Russia--Preparing for the Future

25 de junio de 2007

On April 27, Russian President Vladimir Putin signed a
decree to restructure the national nuclear energy industry, an
effort that has been in progress for more than a year. The

dis-parate enterprises that have until now been responsible for
prospecting for uranium, producing fuel, building power
plants, manufacturing equipment, and exporting nuclear technology,
will all be under the roof of one nuclear corporation,
controlled by the government.

In his annual State of the Nation address to Parliament on
April 26, President Putin said that this major reform of the
nuclear sector will be “the country’s second comprehensive
electrification,” a reference to the massive project to bring
electricity for the first time to Russia’s population, starting in
the 1920s. “Power generation in Russia is to grow 66% by
2020,” he reported. The share of nuclear energy in that power
production will be raised to 25%.

Russia’s nuclear industry is spreading its activities and
inviting international participation. On April 10, RIA Novosti
reported that Russia is considering inviting foreign nuclear
companies to cooperate in the construction of a new nuclear
power plant in Russia’s energy-short Far East. “Given the fact
that the [nuclear] compound will be built in the immediate
vicinity of Japan, I deem it right and realistic to consider cooperation
prospects, and to engage Japanese companies—and
possibly Chinese and South Korean ones, as well—in supplying
equipment for the plant, and in designing it jointly,”
Russian nuclear chief Sergei Kiriyenko said in Moscow.

“Cooperation on the first such new nuclear power plant could
pave the way to international integration in building nuclear
power plants in third countries.”

In January last year, Putin made the first Russian initiative
to create International Uranium Enrichment Centers in Russia,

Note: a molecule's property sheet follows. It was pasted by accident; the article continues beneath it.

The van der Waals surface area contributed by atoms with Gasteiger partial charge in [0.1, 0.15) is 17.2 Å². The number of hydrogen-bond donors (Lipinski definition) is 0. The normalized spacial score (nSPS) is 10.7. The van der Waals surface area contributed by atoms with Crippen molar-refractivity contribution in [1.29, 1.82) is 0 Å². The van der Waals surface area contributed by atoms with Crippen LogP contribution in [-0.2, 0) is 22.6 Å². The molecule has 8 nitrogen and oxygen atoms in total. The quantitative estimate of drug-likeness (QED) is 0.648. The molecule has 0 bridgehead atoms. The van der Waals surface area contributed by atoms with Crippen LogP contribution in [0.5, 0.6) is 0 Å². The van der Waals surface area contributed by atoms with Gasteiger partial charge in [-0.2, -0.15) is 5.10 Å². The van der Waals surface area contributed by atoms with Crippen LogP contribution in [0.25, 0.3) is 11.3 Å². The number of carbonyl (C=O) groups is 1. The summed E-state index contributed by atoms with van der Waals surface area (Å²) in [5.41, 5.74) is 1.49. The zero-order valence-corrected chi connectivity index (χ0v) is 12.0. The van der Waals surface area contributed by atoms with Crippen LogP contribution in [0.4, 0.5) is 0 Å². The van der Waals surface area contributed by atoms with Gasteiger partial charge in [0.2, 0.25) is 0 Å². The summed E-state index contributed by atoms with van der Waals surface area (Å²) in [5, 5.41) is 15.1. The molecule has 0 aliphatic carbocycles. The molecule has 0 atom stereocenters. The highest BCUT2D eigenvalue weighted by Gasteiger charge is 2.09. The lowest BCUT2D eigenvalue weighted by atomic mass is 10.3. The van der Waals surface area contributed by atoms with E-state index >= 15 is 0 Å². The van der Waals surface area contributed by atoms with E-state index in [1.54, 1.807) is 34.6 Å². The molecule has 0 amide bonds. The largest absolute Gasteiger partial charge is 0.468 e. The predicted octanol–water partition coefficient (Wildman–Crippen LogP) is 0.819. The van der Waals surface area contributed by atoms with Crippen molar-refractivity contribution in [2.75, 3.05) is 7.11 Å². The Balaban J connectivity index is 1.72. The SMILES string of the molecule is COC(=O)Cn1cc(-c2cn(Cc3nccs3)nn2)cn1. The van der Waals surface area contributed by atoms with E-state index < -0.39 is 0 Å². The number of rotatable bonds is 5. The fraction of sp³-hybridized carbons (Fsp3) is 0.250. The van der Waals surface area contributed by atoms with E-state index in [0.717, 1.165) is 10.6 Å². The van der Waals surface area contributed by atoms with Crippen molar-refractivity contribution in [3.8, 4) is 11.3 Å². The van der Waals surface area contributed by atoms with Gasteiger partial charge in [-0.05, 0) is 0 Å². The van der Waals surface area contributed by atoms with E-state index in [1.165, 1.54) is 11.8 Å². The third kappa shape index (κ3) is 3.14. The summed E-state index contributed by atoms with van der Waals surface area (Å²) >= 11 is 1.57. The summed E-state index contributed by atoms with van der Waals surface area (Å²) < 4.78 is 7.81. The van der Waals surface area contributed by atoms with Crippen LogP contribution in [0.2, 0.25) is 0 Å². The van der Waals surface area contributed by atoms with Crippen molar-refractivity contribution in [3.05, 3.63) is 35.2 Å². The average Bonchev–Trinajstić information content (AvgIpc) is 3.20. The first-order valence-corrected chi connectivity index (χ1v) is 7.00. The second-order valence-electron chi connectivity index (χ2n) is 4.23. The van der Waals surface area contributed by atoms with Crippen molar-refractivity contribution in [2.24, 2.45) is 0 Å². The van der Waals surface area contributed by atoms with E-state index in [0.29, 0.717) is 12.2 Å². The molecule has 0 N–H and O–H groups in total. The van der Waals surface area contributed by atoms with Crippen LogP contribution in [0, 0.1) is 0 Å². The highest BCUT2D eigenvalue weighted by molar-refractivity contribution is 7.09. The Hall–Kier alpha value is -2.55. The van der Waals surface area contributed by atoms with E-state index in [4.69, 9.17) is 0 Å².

under the supervision of the International Atomic Energy
Agency (IAEA). Any nation will be allowed to participate, if
it respects IAEA policy and uses the uranium purely for civilian
energy generation.

On May 10, Putin and Kazakstan President Nursultan
Nazarbayev oversaw the signing of a bilateral agreement to
set up an enrichment center in Angarsk, East Siberia. This
civilian-use policy of Putin is important for Japan, because it
separates Russia’s military and civilian nuclear facilities.

Speaking in Tokyo May 14, Shunsuke Kondo, chairman of
the Japanese Atomic Energy Commission, said: “Russia’s nuclear energy world in the past was one solid unit. There’s
been a great effort on the Russian side to divide these two
functions.” Japan has no atomic weapons and will cooperate
only in civilian use of nuclear technology with other nations.
Kondo said that Japan supports the idea of international uranium
enrichment centers, which Russia and Kazakstan have
agreed to set up.

Japan is very interested in Russia’s advanced fastbreeder-
reactor technology, which produces plutonium
which can be used for nuclear fuel. “We also want to diversify
our supplier base,” Kondo said. Japan already has 53
nuclear plants, generating 30% of its electricity; it plans to
increase this to 40% by 2030, and to develop fast-breeder
reactors.

Looking toward the future, Russia’s Kurchatov Institute
of nuclear science has been participating in experiments
with the U.S.-based company Thorium Power on fuel rods
that use thorium instead of uranium as a nuclear fuel. One
of the experiments conducted was with a fuel assembly that
would be applicable to those used in Russian-designed
VVER pressurized water reactors. A few nations, such as
India, which are poor in uranium resources, are rich in thorium
reserves.